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The FDA has assigned a Prescription Drug User Fee Act goal date of Sept. 10, 2022, for deucravacitinib. If approved, it would be the first TYK2 inhibitor approved for the treatment of any disease.
The FDA has accepted Bristol Myers Squibb’s new drug application for deucravacitinib, a first-in-class therapy for the treatment of adults with moderate-to-severe plaque psoriasis. The FDA has assigned a Prescription Drug User Fee Act goal date of Sept. 10, 2022. Additionally, the European Medicines Agency has validated the Marketing Authorization Application for deucravacitinib.
These applications were based on positive results from the pivotal POETYK PSO-1 and POETYK PSO-2 trials, which evaluated once-daily deucravacitinib in patients with moderate-to-severe plaque psoriasis versus placebo and Amgen’s Otezla (apremilast).
Deucravacitinib demonstrated meaningful improvements in skin clearance, symptom burden and quality of life measures compared with placebo and with Otezla. Deucravacitinib was well-tolerated with a low rate of discontinuation due to adverse events, with no clinically meaningful lab abnormalities.
“There is a strong need for more effective and well-tolerated oral therapies for people living with moderate to severe plaque psoriasis, as many remain undertreated or even untreated,” Jonathan Sadeh, M.D., senior vice president of immunology and fibrosis development at Bristol Myers Squibb, said in a statement. “Findings from the pivotal POETYK-PSO trials demonstrate the potential of deucravacitinib to elevate the oral standard of care for individuals who are candidates for systemic therapy.”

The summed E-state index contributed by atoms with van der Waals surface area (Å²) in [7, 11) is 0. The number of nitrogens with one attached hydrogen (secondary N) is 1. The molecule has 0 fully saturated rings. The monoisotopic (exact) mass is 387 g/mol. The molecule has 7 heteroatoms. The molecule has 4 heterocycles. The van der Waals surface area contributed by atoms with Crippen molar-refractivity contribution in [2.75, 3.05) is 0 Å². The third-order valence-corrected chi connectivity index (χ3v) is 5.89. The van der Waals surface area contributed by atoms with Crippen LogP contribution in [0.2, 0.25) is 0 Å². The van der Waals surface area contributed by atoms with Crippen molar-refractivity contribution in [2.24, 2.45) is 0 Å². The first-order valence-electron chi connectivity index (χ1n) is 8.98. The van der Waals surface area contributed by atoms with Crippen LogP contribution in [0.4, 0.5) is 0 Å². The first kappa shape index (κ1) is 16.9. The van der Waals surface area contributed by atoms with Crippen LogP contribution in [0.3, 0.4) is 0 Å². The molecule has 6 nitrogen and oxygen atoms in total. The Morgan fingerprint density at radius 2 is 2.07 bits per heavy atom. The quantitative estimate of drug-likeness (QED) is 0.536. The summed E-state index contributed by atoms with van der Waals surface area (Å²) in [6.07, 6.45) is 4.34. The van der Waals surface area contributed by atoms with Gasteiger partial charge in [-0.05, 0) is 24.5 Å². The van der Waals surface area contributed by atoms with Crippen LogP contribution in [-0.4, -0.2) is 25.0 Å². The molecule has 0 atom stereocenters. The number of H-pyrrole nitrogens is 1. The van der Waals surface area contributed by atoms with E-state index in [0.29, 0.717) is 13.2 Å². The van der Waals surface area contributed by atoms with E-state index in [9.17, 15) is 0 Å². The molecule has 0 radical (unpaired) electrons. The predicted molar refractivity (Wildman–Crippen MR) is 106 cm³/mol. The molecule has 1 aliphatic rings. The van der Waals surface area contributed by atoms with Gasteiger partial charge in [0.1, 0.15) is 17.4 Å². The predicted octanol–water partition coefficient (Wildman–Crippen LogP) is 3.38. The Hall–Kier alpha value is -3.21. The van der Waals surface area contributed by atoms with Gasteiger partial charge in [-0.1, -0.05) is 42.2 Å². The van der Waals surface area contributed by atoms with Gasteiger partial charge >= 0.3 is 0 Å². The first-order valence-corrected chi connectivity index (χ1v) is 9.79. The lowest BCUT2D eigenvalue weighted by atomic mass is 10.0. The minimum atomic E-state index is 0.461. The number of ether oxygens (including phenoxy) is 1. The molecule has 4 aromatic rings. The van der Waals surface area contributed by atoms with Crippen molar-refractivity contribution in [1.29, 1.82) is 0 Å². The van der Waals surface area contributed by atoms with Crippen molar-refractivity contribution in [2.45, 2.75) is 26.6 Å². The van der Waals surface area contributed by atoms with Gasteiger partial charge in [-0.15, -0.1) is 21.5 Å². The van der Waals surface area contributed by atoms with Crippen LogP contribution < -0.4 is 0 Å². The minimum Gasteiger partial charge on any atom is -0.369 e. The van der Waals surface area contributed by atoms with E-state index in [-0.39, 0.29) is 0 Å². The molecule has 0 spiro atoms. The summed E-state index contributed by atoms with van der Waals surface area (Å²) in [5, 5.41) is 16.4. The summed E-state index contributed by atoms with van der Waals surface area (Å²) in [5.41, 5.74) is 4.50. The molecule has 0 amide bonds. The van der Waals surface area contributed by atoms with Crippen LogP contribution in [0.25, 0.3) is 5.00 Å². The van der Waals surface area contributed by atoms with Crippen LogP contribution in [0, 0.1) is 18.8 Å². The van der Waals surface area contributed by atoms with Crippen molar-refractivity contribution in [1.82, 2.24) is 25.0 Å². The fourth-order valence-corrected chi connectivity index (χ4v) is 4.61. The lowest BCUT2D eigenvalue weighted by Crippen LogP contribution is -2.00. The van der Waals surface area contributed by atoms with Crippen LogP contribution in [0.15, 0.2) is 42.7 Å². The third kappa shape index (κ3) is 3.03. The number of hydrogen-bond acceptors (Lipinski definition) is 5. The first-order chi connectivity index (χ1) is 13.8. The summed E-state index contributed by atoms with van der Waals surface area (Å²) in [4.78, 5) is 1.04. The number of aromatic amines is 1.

Deucravacitinib is a first-in-class, oral, selective tyrosine kinase 2 (TYK2) inhibitor is designed to selectively target TYK2, thereby inhibiting signaling of interleukin (IL)-23, IL-12 and Type 1 interferon.
Psoriasis is a widely prevalent, chronic, systemic immune-mediated disease that substantially impairs patients’ physical health, quality of life and work productivity. Psoriasis is a serious global problem, with at least 100 million people worldwide impacted by some form of the disease, including around 14 million people in Europe and about 7.5 million people in the United States.
Deucravacitinib is also being studied to treat patients with ulcerative colitis, but in October 2021, Bristol Myers Squibb released data from a phase 2 study in which the therapy did not meet the primary end point of clinical remission at week 12 or secondary end points, which included clinical response, endoscopic response and histological improvement.
The company said at the time that it will complete a full review of the data from LATTICE-UC and the potential of deucravacitinib in ulcerative colitis continues to be evaluated in IM011-127, a second phase 2 trial that also includes a higher dose.